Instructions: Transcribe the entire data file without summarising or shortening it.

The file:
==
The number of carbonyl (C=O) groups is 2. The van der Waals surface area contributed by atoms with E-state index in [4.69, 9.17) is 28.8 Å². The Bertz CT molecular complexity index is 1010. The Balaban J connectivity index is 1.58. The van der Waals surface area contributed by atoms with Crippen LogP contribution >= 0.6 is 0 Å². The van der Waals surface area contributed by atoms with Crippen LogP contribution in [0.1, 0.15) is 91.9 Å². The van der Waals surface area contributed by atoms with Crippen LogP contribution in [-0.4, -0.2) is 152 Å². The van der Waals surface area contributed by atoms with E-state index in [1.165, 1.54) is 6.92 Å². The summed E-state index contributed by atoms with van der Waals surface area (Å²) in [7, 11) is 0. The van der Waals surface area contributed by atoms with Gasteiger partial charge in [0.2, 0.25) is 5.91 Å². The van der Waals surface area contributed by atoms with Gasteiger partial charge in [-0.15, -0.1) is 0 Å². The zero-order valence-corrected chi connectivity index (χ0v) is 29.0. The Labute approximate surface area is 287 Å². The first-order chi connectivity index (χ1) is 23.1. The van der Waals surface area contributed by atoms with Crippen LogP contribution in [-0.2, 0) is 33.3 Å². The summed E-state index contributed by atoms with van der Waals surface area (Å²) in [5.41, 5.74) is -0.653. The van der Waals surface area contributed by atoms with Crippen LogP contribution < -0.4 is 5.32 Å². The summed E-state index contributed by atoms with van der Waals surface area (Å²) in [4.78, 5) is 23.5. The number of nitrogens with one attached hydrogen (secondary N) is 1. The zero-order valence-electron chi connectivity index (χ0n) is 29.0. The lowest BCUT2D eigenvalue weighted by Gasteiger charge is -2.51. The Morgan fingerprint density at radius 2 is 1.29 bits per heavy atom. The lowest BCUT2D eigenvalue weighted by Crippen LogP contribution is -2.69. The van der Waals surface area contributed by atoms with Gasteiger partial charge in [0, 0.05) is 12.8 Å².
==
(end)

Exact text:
The number of carbonyl (C=O) groups is 2. The van der Waals surface area contributed by atoms with E-state index in [4.69, 9.17) is 28.8 Å². The Bertz CT molecular complexity index is 1010. The Balaban J connectivity index is 1.58. The van der Waals surface area contributed by atoms with Crippen LogP contribution >= 0.6 is 0 Å². The van der Waals surface area contributed by atoms with Crippen LogP contribution in [0.1, 0.15) is 91.9 Å². The van der Waals surface area contributed by atoms with Crippen LogP contribution in [-0.4, -0.2) is 152 Å². The van der Waals surface area contributed by atoms with E-state index in [1.165, 1.54) is 6.92 Å². The summed E-state index contributed by atoms with van der Waals surface area (Å²) in [7, 11) is 0. The van der Waals surface area contributed by atoms with Gasteiger partial charge in [0.2, 0.25) is 5.91 Å². The van der Waals surface area contributed by atoms with Gasteiger partial charge in [-0.15, -0.1) is 0 Å². The zero-order valence-corrected chi connectivity index (χ0v) is 29.0. The Labute approximate surface area is 287 Å². The first-order chi connectivity index (χ1) is 23.1. The van der Waals surface area contributed by atoms with Crippen LogP contribution in [-0.2, 0) is 33.3 Å². The summed E-state index contributed by atoms with van der Waals surface area (Å²) in [5.41, 5.74) is -0.653. The van der Waals surface area contributed by atoms with Crippen LogP contribution < -0.4 is 5.32 Å². The summed E-state index contributed by atoms with van der Waals surface area (Å²) in [4.78, 5) is 23.5. The number of nitrogens with one attached hydrogen (secondary N) is 1. The zero-order valence-electron chi connectivity index (χ0n) is 29.0. The lowest BCUT2D eigenvalue weighted by Gasteiger charge is -2.51. The Morgan fingerprint density at radius 2 is 1.29 bits per heavy atom. The lowest BCUT2D eigenvalue weighted by Crippen LogP contribution is -2.69. The van der Waals surface area contributed by atoms with Gasteiger partial charge in [0, 0.05) is 12.8 Å².